R-9 - SS-8 SASIN
The R-9 was the last cryogenically fueled rocket system rocket system and was (along with the R-8) was the first of the Soviet missiles to be deployed in mass. It was deployed in soft and semi-hardened sites. The launch vehicles were capable of delivering a 3,500 lb reentry vehicle with a maximum range of 6000 nm.
The proposal for a new LOX-kerosene fueled ICBM with an initial launch weight of 100 tons (2-3 times less than the R-7) was submitted by chief Soviet designers to the Soviet government in April 1958. The approval for the program was received a little more than a year later. Korolev was, as with the R-7, designated as the lead developer for the program. Flight tests originally began at the Baikonur cosmodrome but were moved to the experimental Dessna-N complex 20 months later. The ground-based tests where completed at the Soviet "valley" complex in early February 1963, while the silo tests were completed a year later. In all 54 tests were carried out (15 of the first 32 ended in engine failure).
The ICBM had sequential stages connected through a truss. It was also the first Soviet ICBM to use pressurized fuel tanks which lowered over all weight requirements by eliminating the special pressurized gas bottles. The first stage was a liquid cryogenic fueled, closed-cycle engine with four combustion chambers developed by OKB- headed by Glushko. The second stage utilized a KB Khimavtomakiki designed four chamber open cycle engine. A new system of gimbaled combustion chambers ws used for flight control during the first stage. The second chamber did not rely on gimbaled chambers, but rather control nozzles using exhaust case from the turbo pump. First stage separation occurred at an attitude required the use of stabilizers to control aerodynamic stability. To control this stability, four fins were placed on the aft bay of the second stage which opened after the first stage separated.
The R-9'orginial design used a combined command structure with engineer radio channels. Its inertial guidance system provided active trajectory flight control during all but the last ten seconds of flight which was controlled by a radio correction system. Later design models scrapped that system in favor of a design which allowed for the execution of autonomous flight parameter monitoring.
The missile was designed to carry two separate payloads depending on the size of warhead to be deployed. It could be deployed with either a 1.7 or 2.09 megaton warhead.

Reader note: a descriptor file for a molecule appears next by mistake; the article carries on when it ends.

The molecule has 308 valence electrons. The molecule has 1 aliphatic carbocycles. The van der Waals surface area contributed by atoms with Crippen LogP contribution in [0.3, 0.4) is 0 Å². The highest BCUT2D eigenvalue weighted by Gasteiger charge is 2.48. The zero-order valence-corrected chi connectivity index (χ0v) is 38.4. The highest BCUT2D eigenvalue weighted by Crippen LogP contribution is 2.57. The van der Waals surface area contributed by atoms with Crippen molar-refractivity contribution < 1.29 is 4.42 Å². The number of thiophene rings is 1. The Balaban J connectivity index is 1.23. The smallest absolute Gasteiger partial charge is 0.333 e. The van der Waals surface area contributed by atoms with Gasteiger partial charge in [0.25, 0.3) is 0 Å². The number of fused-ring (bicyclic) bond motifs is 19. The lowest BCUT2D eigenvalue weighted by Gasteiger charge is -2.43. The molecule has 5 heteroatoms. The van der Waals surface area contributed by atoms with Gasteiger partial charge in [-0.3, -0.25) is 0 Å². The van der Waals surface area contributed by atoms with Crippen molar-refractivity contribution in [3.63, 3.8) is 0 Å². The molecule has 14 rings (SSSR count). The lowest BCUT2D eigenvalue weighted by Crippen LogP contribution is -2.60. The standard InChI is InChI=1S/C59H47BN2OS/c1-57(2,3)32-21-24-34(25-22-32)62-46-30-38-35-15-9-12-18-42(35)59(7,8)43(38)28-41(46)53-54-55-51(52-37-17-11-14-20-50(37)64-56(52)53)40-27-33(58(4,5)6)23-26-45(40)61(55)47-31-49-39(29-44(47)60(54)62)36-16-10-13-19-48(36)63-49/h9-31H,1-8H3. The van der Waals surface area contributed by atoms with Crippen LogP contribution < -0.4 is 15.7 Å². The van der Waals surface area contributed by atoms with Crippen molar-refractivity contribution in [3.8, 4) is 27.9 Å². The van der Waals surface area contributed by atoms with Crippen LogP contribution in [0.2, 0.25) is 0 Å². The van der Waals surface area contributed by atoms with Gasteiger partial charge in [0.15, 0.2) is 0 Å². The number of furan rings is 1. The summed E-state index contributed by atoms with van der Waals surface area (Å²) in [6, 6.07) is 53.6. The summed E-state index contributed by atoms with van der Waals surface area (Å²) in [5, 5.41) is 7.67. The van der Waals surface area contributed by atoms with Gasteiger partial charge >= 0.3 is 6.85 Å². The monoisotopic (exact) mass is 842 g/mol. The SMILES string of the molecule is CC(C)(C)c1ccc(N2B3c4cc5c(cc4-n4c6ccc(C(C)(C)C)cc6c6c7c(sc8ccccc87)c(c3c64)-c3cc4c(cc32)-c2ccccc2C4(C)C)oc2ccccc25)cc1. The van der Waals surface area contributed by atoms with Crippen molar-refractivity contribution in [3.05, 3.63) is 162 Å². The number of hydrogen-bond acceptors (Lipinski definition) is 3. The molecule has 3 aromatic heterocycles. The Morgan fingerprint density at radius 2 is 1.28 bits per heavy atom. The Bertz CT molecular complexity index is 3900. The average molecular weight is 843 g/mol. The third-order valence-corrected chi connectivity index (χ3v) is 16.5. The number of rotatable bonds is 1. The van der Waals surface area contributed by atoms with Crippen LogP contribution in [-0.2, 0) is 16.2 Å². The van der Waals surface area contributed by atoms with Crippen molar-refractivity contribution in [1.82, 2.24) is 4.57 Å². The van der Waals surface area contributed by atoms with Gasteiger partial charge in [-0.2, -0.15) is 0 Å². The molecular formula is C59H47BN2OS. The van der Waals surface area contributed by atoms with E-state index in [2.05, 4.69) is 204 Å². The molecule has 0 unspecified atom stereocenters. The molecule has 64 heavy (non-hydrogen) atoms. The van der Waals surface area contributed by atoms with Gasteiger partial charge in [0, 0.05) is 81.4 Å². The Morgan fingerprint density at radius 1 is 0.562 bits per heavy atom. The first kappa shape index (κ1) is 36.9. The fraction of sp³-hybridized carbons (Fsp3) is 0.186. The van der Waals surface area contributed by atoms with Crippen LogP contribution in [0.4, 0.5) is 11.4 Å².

The original R-9 missile was designed for surface launch, but a silo-launched version entered development in 1960. In total three different launch complexes were developed: Two ground-launch complexes (Desna-N and "Valley") and a silo-launch complex ("Desna-V"). Two launchers, a command center, missile propellant depots and radio command guidance system formed the "Desna-N" launch complex. The "Valley" complex had a similar structure, but was equipped with an rapid response system that could carry out a launch within 20 minutes. Within the 20 minute time frame, the missile could be transported from the depot to the launch-complex, installed, fueled and targeted. The minimum interval for a subsequent launch was 9 minutes from another launcher or 2 ½ hours from the same pad.
According to Western intelligence, initial operational launch capability was achieved at soft-sites in November, 1963, and in hard-sites the following April. In fact, Russian sources suggest that the first missile regiments equipped with missiles R-9A, These regiments were first put on alert in December 1964 (4 regiments with surface-based missiles and one regiment with missiles of silo basing). The maximum operational launcher inventory of 23 was reached in 1963 and 1964.
Deployment of the R-9 began in earnest on 21 July 1965. The R-9 system was deployed at both soft and hard "Valley" and Desna-V sites. Missiles were not deployed at the Desna-N, since launch preparation took at least 2 hours. According to Western assessments, the reaction time for soft systems in the normal readiness condition was one to three hours, and for 30 to 45 minutes for hard systems. As in the R-7 the cryogenic oxidizer used as propellant the R-9 was only allowed to hold for 60 minutes on high alert before seal failure. Soft-site phase out began in 1971 and by 1976 the R-9A missiles were phased out entirely.
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